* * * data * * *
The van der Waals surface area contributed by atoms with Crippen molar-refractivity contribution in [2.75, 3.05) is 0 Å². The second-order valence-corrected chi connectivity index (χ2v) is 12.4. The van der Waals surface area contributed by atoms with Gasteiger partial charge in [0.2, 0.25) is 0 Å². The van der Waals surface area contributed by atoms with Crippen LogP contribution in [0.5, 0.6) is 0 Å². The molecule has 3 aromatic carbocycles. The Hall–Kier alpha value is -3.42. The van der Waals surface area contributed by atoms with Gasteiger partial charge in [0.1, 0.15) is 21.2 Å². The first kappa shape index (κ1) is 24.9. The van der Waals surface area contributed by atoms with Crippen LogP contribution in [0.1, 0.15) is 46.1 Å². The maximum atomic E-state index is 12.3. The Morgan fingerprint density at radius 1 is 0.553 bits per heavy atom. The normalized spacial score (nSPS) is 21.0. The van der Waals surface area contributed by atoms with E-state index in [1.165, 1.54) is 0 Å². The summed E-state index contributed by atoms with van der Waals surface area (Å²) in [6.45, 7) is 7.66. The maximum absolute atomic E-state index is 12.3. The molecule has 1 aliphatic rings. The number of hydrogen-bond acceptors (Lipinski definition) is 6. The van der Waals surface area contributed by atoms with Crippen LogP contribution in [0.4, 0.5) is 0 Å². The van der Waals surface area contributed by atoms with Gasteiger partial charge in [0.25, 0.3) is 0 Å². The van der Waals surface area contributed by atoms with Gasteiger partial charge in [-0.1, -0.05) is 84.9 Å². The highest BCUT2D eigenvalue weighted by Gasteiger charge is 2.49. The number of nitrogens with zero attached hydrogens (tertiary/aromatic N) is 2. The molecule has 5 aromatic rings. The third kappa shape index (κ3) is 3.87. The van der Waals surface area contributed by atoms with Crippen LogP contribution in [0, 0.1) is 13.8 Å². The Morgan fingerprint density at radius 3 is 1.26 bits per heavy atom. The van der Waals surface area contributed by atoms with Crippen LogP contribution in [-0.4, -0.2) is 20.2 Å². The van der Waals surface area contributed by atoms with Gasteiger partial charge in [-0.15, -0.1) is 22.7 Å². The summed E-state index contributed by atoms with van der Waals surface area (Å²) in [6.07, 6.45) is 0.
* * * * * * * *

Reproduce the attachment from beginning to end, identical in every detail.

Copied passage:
The van der Waals surface area contributed by atoms with Crippen molar-refractivity contribution in [2.75, 3.05) is 0 Å². The second-order valence-corrected chi connectivity index (χ2v) is 12.4. The van der Waals surface area contributed by atoms with Gasteiger partial charge in [0.2, 0.25) is 0 Å². The van der Waals surface area contributed by atoms with Crippen LogP contribution in [0.5, 0.6) is 0 Å². The molecule has 3 aromatic carbocycles. The Hall–Kier alpha value is -3.42. The van der Waals surface area contributed by atoms with Gasteiger partial charge in [0.1, 0.15) is 21.2 Å². The first kappa shape index (κ1) is 24.9. The van der Waals surface area contributed by atoms with Crippen LogP contribution in [0.1, 0.15) is 46.1 Å². The maximum atomic E-state index is 12.3. The Morgan fingerprint density at radius 1 is 0.553 bits per heavy atom. The normalized spacial score (nSPS) is 21.0. The van der Waals surface area contributed by atoms with E-state index in [1.165, 1.54) is 0 Å². The summed E-state index contributed by atoms with van der Waals surface area (Å²) in [6.45, 7) is 7.66. The maximum absolute atomic E-state index is 12.3. The molecule has 1 aliphatic rings. The number of hydrogen-bond acceptors (Lipinski definition) is 6. The van der Waals surface area contributed by atoms with Crippen LogP contribution in [0.4, 0.5) is 0 Å². The van der Waals surface area contributed by atoms with Gasteiger partial charge in [0.25, 0.3) is 0 Å². The van der Waals surface area contributed by atoms with Gasteiger partial charge in [-0.1, -0.05) is 84.9 Å². The highest BCUT2D eigenvalue weighted by Gasteiger charge is 2.49. The number of nitrogens with zero attached hydrogens (tertiary/aromatic N) is 2. The molecule has 5 aromatic rings. The third kappa shape index (κ3) is 3.87. The van der Waals surface area contributed by atoms with Crippen LogP contribution in [0, 0.1) is 13.8 Å². The Morgan fingerprint density at radius 3 is 1.26 bits per heavy atom. The van der Waals surface area contributed by atoms with Crippen LogP contribution in [-0.4, -0.2) is 20.2 Å². The van der Waals surface area contributed by atoms with Gasteiger partial charge in [-0.15, -0.1) is 22.7 Å². The summed E-state index contributed by atoms with van der Waals surface area (Å²) in [6.07, 6.45) is 0.